Tours & Behind the Scenes • Commonwealth War Graves Commission, Guided Tour of Magdalen Hill Cemetery, Winchester, Fri 10am & 12pm, Sun 12th 10am, 12pm, 3pm. Book in advance • Winchester HODs (online), Behind the Business, Fri 10th onwards • The Watercress Line, Behind the Scenes Tour at Ropley Station, Sat 11th & Sun 12th various times from 11.30am • Jeremy France (online), Behind the Scenes at Jeremy France, Tues 14th 10-11am, Fri 17th 2-3pm, Sat 18th 10-11am. Book in advance • The Grange, Northington, Thurs 16th House open 12-5pm, Tours 1pm & 4pm. Book in advance • Winchester College Guided Tours, Thurs 16th- Sun 19th various times. Book in advance • Pilgrims’ Hall, Sun 19th 9.30am-5.30pm • The Gregg School, Sun 19th 2-5pm

Edible England • ‘Edible England’ Winchester High Street Trail, Fri 10th – Sun 19th (trail map available from website, the Visitor Information Centre) • ‘Edible England’ Exhibition (online), Fri 10th onwards • Montezumas Winchester, Step back in time with chocolate, Fri 10th- Sun 19th • Rick Stein Cookery School (online), Winchester Pudding cookery demonstration, Fri 10th- Sun 19th • Incredible Edible, Community Allotment Open Day, Sat 11th 10am-12pm, Tours 10.15am, 10.45am, 11.15am • Hyde900, Medieval Cookery Classes with Patricia Silver-Warner, next to Winchester Cathedral Offices, Sun 12th 2pm, 3pm, 4pm. Book in advance • Prof Chris Woolgar & Dr Ellie Woodacre (UoW) (online), A Winchester Wedding Feast, Wed 15th 7-8pm. Book in advance • Proudfoot & Co (online), Discover England’s Lost Spices, Wed 15th 5.30pm-8.30pm • Gilbert White’s House, Gilbert White’s Brewhouse & Open Day, Thurs 16th 10.30am-7pm. • Honesty Cookery School, Tea Event – Talk & Tasting, Thurs 16th 2pm. Book in advance • Whitchurch Silk Mill Food Festival & Open Day, Sat 18th 10.30am-4pm • Winchester Muse, Poetry event at St Lawrence-in-the-Square, Winchester, Sat 18th 2-3pm Talks & Exhibitions • Alex Beeton (online), ‘The State, the School, and the Sugarloaf: Winchester College and the Civil Wars’, Fri 10th 1-2pm. Book in advance • Inn the Park, ‘Winchester Deserves... Cake’ Exhibition of work by David Ferry, daily from 9am-12pm. Closed Mon 13th & Tues 14th • St Bartholomew Church, Postcard display of old Winchester, Sat 11th 10am-4pm • Aldershot Military Museum, ‘Rushmoor’s Rations’ Exhibition, Sat 11th& Sun 12th 11am-4pm. • Hyde900 Launch of Edward Fennell’s “CHARTER FOR MURDER”, next to Winchester Cathedral Offices, Sat 11th 4.30-5.30pm. Book in advance • An Interview with Damian Dibben by P&G Wells Ltd (online), available from Mon 13th onwards • Dr Eric Lacey (UoW) (online), Place Names as Edible Encyclopaedia: foraging, grazing & hunting in medieval Hampshire, Mon 13th 2pm. Book in advance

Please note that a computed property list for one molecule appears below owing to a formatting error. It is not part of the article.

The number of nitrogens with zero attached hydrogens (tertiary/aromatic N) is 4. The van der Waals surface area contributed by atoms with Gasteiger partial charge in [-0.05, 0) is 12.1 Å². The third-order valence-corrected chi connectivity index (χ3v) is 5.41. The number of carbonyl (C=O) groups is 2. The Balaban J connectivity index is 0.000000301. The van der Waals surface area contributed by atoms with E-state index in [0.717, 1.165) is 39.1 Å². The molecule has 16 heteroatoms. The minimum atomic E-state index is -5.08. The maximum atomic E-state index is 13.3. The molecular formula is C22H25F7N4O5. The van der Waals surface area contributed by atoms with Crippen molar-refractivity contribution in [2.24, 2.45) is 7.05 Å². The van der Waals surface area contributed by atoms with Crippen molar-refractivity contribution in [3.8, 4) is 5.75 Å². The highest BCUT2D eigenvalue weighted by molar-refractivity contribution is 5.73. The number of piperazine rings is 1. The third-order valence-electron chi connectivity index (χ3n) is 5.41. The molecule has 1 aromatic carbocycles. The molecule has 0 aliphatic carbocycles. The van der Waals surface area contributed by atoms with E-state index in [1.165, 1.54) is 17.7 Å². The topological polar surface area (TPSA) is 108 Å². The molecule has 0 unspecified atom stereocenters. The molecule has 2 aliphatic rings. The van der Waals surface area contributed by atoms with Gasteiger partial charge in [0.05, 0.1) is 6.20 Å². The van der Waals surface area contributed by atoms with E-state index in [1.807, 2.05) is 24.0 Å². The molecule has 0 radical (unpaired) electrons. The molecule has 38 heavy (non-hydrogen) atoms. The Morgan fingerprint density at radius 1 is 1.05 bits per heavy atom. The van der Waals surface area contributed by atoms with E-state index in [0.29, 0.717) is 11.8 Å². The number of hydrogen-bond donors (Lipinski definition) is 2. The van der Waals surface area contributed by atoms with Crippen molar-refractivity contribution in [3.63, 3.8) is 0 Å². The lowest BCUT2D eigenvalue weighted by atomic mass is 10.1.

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Army Flying Museum (online), Army Flying: Their Stories Past and Present, Tues 14th 4-5pm. Book in advance Dr Carey Fleiner (UoW) (online), You Spin Me Right ‘Round - Spinning and Weaving in the Roman World, Sat 18th 3-4pm. Book in advance Friends Meeting House, Andrew Rutter art exhibition, Sat 18th & Sun 19th 1-5pm

Family Events • Royal Logistic Corps Museum, Children’s Medal Making, Fri 10th & Wed 15th 10am-2pm • Winchester Poetry Festival, Winchester - A Hidden Heritage of Everyday Beauty: Pop-Up Story Collecting, Fri 10th & Sun 19th 9am-5pm • Hampshire Cultural Trust, Open Days at Winchester City Museum & Westgate Museum, Sat 11th & Sun 12th • Classic & Sports Car Display, outside the Great Hall, Winchester, Sat 11th 10am-5pm • Stories for a Great Hall - From All Ages, For All Ages by Mike Rogers, Sun 12th 12.15-2.45pm • Hampshire & Isle of Wight Wildlife Trust, Wild Winchester, Wed 15th 5.30-8.30pm. Book in advance • Winchester College Treasury - Children’s Trail, Thurs 16th & Fri 17th 2-4pm, Sat 18th & Sun 19th 10am-4pm • King Alfred Buses, Heritage Bus & Coach Display, Cattle Market, Winchester, Sat 19th 10am-4pm • Open Days: The Great Hall, Royal Green Jackets (Rifles) Museum, Romsey Signal Box, Bursledon Brickworks & The Vyne. See website for various dates, times & booking details.

For more information, programme and bookings visit: www.winchesterheritageopendays.org Winchester Visitor Information Centre: Tel.01962 840500 For Hampshire HistBites visit: http://histbites.buzzsprout.com


10th-19th September 2021

Still fun, fabulous and free Join us again as we journey behind closed doors and share tales of the past through walks, talks, exhibitions, performances, workshops and tours. Building on the success of 2020, which had a global audience, this year’s Heritage Open Days offers a hybrid of in-person and digital events. Many of them you will be able to just turn up to on the day, but others will need to be booked in advance through our online box office. Sign up to our newsletter and look out for activities and great resources being shared on our website, social media accounts and podcast channel.

www.facebook.com/winchesterhods

For more information on all events and to

@WinchesterHods

find out about volunteer opportunities, visit:

@winchesterhods

www.winchesterheritageopendays.org


ENTERTAINMENT Wallop Artists Exhibition

VISITOR OFFER 15% Off Adult Admission and tea room purchases.

Our first Exhibition since 2019 to be held at the Wallops Parish Hall, Stockbridge. SO20 8EG Open from 10am to 5pm Saturday and Sunday. Artwork and Ceramics for sale. Free entry and parking, with disabled access. For more information visit: www.wallopartists@gmail.com 25th and 26th September, 2021